Enfleurage Middle East, LLC is the name of our Frankincense & Myrrh Distillery in Salalah, the main city of Dhofar, the southernmost part of the Sultanate of Oman.
OMAN FROM THE SKY from CYRIL EBERLE on Vimeo.
Most of the world’s frankincense supply, meaning the gum-oleoresin of Boswellia sacra trees, comes from Oman and Somalia (Somaliland, Puntland, etc). There’s a little from Yemen and maybe Ethiopia too, but it’s mostly Oman and Somalia. India also has Boswellia trees, and it's technically frankincense, Serrata, but it's not the same as the Sacra trees.
Oman is one of only two Sultanates in the world (the other is Brunei)--it’s a stable, calm country with a long magnificent coastline on the Indian ocean. Oman sits just south of the United Arab Emirates (UAE,) east of Saudi Arabia and northeast of Yemen.
thanks to welt-atlas.de
Not all of Oman is a natural habitat for frankincense trees. They can grow in the north, and grow large, but given the choice, they will grow in Dhofar only. Dhofar is the most southern Governorate, abutting Yemen (Al Mahrah & Hadramawt.) Northern Dhofar becomes the Empty Quarter, a land of dunes and emptiness, a sand sea. This space, called Rub Al Khali in Arabic, flows into both Yemen and the Kingdom of Saudi Arabia.
The coastal part of Dhofar, between the Indian ocean and the mountains, is a monsoon-attracting micro-climate, and every year the hills of Dhofar become lush and green. Coconuts and bananas, papayas, limes and pomegranates grow abundantly. So does frankincense--in the high humidity areas near the ocean, in the area between the mountains and the desert, in the wadis, the hills, and plains.....so many different types! But they are all Boswellia sacra. (That’s the same as Boswellia carterii, by the way.)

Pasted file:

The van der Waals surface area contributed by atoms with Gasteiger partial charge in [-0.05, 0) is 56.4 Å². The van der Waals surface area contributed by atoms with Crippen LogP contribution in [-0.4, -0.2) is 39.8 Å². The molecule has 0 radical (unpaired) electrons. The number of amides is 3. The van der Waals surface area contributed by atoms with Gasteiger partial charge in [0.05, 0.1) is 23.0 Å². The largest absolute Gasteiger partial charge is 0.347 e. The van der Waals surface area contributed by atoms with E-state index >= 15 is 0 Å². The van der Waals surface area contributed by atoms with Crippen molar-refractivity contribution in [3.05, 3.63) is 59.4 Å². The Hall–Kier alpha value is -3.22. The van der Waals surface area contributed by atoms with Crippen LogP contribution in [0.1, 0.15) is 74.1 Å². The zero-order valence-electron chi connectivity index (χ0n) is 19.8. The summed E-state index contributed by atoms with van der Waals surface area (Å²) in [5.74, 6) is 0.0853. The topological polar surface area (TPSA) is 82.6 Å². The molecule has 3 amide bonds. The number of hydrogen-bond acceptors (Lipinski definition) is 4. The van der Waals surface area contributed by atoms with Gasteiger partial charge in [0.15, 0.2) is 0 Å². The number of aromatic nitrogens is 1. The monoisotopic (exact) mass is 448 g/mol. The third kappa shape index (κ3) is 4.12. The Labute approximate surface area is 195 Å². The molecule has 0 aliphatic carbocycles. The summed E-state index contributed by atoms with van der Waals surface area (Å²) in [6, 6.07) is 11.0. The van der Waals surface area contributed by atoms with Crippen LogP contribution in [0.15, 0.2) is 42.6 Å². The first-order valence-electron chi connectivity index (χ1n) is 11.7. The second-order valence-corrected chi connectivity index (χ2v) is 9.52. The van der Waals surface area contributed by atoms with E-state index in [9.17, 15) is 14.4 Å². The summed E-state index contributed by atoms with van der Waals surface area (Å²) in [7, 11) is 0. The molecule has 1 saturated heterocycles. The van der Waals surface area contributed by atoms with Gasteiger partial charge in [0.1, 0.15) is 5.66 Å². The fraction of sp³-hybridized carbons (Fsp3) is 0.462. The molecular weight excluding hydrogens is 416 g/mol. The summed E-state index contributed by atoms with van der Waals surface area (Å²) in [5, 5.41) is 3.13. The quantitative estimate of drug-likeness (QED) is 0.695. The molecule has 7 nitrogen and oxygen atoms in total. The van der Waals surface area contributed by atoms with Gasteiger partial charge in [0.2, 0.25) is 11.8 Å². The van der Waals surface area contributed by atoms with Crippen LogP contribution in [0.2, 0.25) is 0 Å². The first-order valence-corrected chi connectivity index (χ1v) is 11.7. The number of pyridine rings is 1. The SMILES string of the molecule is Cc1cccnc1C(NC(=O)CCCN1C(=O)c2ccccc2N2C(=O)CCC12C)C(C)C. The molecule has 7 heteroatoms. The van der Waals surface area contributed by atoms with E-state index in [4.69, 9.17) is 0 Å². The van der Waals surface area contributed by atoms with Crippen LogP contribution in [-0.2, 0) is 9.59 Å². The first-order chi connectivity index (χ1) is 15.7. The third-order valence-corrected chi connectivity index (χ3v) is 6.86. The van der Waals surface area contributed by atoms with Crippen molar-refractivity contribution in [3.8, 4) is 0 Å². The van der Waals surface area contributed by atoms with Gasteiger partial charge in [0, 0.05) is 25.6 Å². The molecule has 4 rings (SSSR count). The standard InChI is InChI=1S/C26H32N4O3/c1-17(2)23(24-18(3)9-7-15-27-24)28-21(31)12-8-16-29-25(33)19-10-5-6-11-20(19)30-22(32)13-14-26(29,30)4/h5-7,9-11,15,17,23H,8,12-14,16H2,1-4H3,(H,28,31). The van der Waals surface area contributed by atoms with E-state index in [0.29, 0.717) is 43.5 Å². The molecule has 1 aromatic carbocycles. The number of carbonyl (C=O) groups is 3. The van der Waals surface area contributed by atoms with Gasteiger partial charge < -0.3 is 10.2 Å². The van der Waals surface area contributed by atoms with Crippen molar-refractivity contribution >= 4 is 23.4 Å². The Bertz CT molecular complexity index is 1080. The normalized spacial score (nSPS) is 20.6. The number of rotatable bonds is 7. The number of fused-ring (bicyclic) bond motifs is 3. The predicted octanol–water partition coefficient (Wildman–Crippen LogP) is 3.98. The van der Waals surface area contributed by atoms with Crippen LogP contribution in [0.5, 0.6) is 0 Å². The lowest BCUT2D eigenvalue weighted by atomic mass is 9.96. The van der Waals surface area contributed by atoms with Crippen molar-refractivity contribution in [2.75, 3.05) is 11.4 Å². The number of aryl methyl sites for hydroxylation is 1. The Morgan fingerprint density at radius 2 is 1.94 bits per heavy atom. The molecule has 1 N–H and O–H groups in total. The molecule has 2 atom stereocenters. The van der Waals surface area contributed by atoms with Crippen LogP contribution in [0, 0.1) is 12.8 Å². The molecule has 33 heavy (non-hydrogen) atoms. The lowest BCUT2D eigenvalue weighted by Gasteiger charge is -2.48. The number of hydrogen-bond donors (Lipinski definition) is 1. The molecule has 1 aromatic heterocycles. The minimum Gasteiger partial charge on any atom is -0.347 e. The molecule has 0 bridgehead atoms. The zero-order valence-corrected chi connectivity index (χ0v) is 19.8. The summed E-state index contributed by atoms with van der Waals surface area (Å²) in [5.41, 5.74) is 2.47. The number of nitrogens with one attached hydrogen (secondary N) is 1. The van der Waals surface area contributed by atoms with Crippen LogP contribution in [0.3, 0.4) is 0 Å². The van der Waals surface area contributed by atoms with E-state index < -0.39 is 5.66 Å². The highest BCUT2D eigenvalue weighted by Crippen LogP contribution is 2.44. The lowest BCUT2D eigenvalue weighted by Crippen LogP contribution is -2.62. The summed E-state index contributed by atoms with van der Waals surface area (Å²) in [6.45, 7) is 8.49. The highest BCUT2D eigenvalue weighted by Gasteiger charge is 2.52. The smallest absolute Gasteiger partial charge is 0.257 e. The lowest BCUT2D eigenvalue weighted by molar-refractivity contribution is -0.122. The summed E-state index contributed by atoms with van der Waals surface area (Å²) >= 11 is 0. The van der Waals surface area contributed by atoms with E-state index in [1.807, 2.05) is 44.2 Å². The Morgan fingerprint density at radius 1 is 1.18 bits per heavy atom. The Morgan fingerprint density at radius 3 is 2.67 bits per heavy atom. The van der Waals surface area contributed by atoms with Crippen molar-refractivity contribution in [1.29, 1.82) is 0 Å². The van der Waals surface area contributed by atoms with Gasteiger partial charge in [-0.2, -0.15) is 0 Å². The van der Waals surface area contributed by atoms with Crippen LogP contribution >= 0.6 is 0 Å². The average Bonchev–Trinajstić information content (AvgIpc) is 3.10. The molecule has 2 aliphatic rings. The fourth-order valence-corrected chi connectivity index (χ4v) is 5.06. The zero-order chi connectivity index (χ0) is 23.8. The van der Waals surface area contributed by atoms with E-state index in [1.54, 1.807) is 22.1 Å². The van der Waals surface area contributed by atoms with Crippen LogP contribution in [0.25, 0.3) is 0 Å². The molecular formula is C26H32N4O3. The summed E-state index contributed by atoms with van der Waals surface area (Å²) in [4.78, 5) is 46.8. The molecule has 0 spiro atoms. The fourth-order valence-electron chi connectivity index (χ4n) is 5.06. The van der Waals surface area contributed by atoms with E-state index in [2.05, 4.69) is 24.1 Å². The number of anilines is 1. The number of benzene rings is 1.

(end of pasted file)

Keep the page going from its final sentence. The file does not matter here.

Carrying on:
Salalah is the capital of Dhofar, and Oman’s second largest city. It lies 1100 km south from the capital, Muscat. Salalah is tribal, conservative, and tradition-bound. People speak a combination of a local mountain language (Jebali), a desert language, (Mahri) and Arabic, which is a Dhofari dialect. The large subcontinental population speaks mostly Malyyalam and Urdu. You can also find many people here who speak Swahili or Baluchi. If you want to get more of an idea about it, I recommend this blog www.dhofarigucci.blogspot.com
and here is
Oman (especially the wild south) is also known for wild animals--here you can see gazelles, wolves, Arabian leopards, caracals, hyenas, and plenty more--plus an outstanding assortment of birds, turtles and sea creatures.
If you’re interested, here is the Environment Society of Oman
Salalah is a great place to visit--especially if you’re working in the Gulf. It may be a long haul from the Americas but it’s amazing, and well worth the effort. A two week vacation from North America can give you a decent amount of time in the Sultanate. You can fly good airlines through any of the Gulf hubs--Doha (Qatar), Dubai (Emirates) or Abu Dhabi (Etihad). Or through Europe on OmanAir. There are plenty of travel options. Once here, you can easily sign up for a tour, or tours, or rent a car and drive yourself. Oman is safe and friendly. The biggest danger (according to the US State Dept website) is camels wandering onto the road at night. If you hold a US or Canadian passport, you can get a visa on arrival in Muscat.
See here for Lonely Planet Oman
If you are thinking about coming to Oman for a holiday, you’re in for a treat.
I don't know who this photographer is--it's from Salalah wiki.